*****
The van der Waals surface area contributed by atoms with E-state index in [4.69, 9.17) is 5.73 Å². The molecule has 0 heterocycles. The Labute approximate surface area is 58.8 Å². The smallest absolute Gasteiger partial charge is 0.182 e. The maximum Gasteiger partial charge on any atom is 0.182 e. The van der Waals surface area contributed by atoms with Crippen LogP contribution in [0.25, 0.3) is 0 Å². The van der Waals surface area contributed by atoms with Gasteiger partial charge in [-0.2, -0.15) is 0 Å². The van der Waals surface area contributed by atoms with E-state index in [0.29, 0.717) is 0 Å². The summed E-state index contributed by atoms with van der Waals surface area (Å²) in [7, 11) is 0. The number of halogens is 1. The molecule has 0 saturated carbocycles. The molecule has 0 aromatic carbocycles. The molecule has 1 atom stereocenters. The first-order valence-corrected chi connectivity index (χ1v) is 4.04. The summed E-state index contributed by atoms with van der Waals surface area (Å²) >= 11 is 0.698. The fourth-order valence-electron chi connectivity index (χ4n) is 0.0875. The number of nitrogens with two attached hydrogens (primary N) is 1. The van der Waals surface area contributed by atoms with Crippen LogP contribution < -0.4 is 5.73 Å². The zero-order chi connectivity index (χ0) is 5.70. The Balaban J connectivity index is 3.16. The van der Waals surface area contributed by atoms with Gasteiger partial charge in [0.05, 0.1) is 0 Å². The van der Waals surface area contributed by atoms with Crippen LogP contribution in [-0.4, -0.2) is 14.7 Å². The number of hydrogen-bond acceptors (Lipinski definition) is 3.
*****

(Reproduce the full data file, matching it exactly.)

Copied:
The van der Waals surface area contributed by atoms with E-state index in [4.69, 9.17) is 5.73 Å². The molecule has 0 heterocycles. The Labute approximate surface area is 58.8 Å². The smallest absolute Gasteiger partial charge is 0.182 e. The maximum Gasteiger partial charge on any atom is 0.182 e. The van der Waals surface area contributed by atoms with Crippen LogP contribution in [0.25, 0.3) is 0 Å². The van der Waals surface area contributed by atoms with Gasteiger partial charge in [-0.2, -0.15) is 0 Å². The van der Waals surface area contributed by atoms with E-state index in [0.29, 0.717) is 0 Å². The summed E-state index contributed by atoms with van der Waals surface area (Å²) in [7, 11) is 0. The number of halogens is 1. The molecule has 0 saturated carbocycles. The molecule has 0 aromatic carbocycles. The molecule has 1 atom stereocenters. The first-order valence-corrected chi connectivity index (χ1v) is 4.04. The summed E-state index contributed by atoms with van der Waals surface area (Å²) >= 11 is 0.698. The fourth-order valence-electron chi connectivity index (χ4n) is 0.0875. The number of nitrogens with two attached hydrogens (primary N) is 1. The van der Waals surface area contributed by atoms with Crippen LogP contribution < -0.4 is 5.73 Å². The zero-order chi connectivity index (χ0) is 5.70. The Balaban J connectivity index is 3.16. The van der Waals surface area contributed by atoms with Gasteiger partial charge in [0.05, 0.1) is 0 Å². The van der Waals surface area contributed by atoms with Crippen LogP contribution in [-0.4, -0.2) is 14.7 Å². The number of hydrogen-bond acceptors (Lipinski definition) is 3.